Plan Your Escape! Part 4: Which Way To The Good Life?

Welcome back to Plan Your Escape, a New Escapologist blog series by New Escapologist’s Chief Leisure Officer, Lentus Ambulandus.

Escape_planPlan Your Escape describes a methodology for charting a course toward the good life. Thus far, we’ve had four instalments:

Part 0 provided background.

Part 1 discussed the benefits of planning, and outlined the process.

Part 2 focused on your long-term aim: what does it means to live well, and what are the desired effects that you want to achieve?

Part 3 showed you how to conduct an analysis of relevant factors.

If you haven’t read the preceding instalments, please do so, otherwise this one won’t make much sense to you.

But assuming you have read them, and done some thinking along the way, you may now find yourself at a fork in the road. Having determined what it means (for you) to live well, and having analyzed the factors relevant to your situation, you might be thinking of several possible courses of action. The next task is to compare those different alternatives, and select the one that’s best for you.

A Few Thoughts About The Way Forward

When I refer to a course of action, or COA, I’m talking about a possible way forward to achieving the desired effects that you’ve outlined for yourself, and thus, the good life. Returning to the previous posts in the series, we considered an escapologist who wanted a life of independence, simplicity, and health, and figured they might achieve those effects by owning an organic farm. Farming is an option, but only one of many. COA 1: Organic Farm would need to be compared against the other COAs that our fictional escapologist developed during their analysis.

Your COAs may be drastically different from one another. Or they may be variations on a theme, with differences related to timing, the sequence of actions, and so on. If all of your proposed COAs are along a similar vein, it probably means you have a pretty good idea of what you want to achieve, but lack the nuts and bolts of a detailed plan. COA 1: Clean Kill might be the high-risk option whereby you quit your job today and immediately start farming. COA 2: Water Torture might be the more measured approach, where you maintain your shitty job for a few more years and take farming courses in your spare time.

One COA you should always consider is the status quo. This is important, I think, because your analysis may well have shone a positive light on your life, or aspects of it that you want to maintain. Conversely, if the status quo isn’t what you want, then including it among COAs for comparison will surely be the final nail in its coffin.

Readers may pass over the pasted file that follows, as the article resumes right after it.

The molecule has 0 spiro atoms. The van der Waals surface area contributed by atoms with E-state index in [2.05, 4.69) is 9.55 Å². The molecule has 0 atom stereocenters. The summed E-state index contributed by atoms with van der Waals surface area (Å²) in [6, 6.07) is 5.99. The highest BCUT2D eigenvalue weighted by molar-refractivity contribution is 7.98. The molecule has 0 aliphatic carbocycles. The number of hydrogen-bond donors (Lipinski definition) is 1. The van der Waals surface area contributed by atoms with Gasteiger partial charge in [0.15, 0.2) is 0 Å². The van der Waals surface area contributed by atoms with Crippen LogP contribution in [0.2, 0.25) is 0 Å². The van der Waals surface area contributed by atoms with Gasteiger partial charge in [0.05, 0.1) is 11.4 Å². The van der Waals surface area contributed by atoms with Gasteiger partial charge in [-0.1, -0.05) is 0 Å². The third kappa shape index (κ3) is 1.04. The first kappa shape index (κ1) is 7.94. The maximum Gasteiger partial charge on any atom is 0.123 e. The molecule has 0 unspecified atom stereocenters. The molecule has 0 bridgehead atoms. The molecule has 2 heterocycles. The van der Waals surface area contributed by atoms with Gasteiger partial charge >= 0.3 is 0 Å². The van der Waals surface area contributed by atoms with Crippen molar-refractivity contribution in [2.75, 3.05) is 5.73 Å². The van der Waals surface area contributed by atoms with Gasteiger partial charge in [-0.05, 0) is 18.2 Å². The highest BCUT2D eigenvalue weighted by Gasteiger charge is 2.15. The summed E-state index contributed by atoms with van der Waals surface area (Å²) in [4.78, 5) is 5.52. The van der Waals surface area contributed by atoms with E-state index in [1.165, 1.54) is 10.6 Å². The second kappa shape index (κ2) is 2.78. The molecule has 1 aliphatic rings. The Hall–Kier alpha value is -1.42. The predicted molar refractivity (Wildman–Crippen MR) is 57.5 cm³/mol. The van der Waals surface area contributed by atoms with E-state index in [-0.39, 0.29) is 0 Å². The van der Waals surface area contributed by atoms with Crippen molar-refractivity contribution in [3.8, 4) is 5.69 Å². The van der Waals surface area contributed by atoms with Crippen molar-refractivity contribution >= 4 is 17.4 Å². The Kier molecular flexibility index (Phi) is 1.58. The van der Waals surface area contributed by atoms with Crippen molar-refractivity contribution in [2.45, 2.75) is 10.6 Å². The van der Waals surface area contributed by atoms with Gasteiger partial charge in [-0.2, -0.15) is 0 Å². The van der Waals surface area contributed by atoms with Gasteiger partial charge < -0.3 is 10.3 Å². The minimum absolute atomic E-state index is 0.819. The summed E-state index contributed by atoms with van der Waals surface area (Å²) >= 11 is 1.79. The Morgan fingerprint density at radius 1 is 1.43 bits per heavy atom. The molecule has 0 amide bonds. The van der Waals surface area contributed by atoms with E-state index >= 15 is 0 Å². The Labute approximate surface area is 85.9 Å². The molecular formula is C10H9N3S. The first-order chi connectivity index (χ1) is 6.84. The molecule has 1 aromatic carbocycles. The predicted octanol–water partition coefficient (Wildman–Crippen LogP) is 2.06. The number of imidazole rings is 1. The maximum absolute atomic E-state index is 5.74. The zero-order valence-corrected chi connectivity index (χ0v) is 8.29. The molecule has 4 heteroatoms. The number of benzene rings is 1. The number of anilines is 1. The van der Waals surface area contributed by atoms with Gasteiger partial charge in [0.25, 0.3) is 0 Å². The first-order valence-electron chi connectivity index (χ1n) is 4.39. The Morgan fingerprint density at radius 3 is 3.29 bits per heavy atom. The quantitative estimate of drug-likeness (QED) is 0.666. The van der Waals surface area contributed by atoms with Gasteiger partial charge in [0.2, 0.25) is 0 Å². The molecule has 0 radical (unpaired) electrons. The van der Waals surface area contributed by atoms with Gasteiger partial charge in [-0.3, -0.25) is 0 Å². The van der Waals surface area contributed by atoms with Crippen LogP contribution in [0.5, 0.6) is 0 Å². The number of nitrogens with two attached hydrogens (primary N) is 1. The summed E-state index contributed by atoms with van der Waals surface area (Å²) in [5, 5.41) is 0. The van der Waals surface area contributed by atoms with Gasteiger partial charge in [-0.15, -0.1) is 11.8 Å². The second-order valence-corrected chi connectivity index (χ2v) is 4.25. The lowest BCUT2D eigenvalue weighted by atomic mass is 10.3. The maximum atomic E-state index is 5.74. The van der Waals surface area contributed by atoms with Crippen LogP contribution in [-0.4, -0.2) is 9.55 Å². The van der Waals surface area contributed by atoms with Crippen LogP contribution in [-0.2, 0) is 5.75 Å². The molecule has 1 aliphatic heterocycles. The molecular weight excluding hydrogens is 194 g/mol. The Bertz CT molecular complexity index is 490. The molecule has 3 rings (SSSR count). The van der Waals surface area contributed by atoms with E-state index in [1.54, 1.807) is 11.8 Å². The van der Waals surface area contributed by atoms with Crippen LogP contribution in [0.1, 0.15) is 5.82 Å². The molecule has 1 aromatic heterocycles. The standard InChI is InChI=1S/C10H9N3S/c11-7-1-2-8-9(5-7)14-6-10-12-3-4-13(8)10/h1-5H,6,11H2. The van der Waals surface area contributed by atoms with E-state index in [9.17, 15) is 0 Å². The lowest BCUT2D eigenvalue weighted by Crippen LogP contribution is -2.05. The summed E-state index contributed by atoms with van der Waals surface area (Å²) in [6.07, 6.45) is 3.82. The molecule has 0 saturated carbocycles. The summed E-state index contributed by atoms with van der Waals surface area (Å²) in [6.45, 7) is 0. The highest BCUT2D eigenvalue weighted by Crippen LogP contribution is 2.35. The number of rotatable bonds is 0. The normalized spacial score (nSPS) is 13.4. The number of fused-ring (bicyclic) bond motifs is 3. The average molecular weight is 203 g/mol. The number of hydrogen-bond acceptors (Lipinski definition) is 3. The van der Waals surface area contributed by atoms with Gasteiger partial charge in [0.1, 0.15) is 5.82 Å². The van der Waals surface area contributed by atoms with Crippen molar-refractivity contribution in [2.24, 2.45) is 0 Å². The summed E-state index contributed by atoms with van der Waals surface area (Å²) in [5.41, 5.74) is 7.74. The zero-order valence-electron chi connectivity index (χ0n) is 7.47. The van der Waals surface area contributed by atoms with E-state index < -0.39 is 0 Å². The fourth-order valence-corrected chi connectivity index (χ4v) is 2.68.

Finally, much of the discussion thus far has centred on the means by which we make money, be it employment or some other endeavour. While work is a significant part of our lives, it’s not the only part, and the COAs you consider don’t necessarily have to contain a work component.

COA Comparison

My preferred way to compare COAs is to use a matrix with some sort of scoring mechanism. I list my COAs across the top, and list the assessment criteria down the side.

What assessment criteria should you use? Whatever you think makes sense. As a minimum, I’d advise you to ask yourself the following questions:

How effective will this COA be? Assuming all COAs have equal probability of success, how do they stack up against each other in terms of achieving your desired effects?

How quickly can this COA be implemented? And is this important?

How likely is this COA to be successful? How much risk is there? How much of the COA in question is dependent on others, or on chance?

How much ass pain does this COA involve? Because if it’s going to be a lot of work, and cause a lot of stress, what’s the point?

You could use a numerical score (1 = low ass pain, 5 = yer killin me), or you could use a ranking system (of all the COAs under consideration, which involved the greatest ass pain? the next greatest? and so on). Both have their merits, so try both systems and see what you come up with. If one criterion is more important than the rest, consider a weighting system.

To demonstrate how this works, let’s return to our fellow escapologist who wants a greater degree of financial freedom, good health, and a simple life. But imagine, if you will, that their analysis led them to consider three vastly different COAs: 1) organic farmer; 2) minimalist urban barista; and 3) bohemian writer.

Here’s how the comparison might look:

COAs

If our notional escapologist friend ended up with these results, they should give strong consideration to COA 2. If nothing else, such an exercise will expose the relative merits and weaknesses of each COA. The trick is to choose assessment criteria that are meaningful to you, and based on the end result you’re trying to achieve.

That’s it for this week. In the next and final instalment, we’ll wrap things up by looking at key aspects of your final plan, as well as ways to measure performance.

★ You may not want to be a bohemian writer, but Robert Wringham is one, and he’s written an important book about Escapology. Order your copy of Escape Everything! today.

About

Lentus Ambulandus is New Escapologist's Chief Leisure Officer. He advocates doing the things worth doing (hiking, cycling, sipping coffee, reading books), and proudly accomplishes less in a month than most people do in a week. His creed is simple: Death Before Employment.

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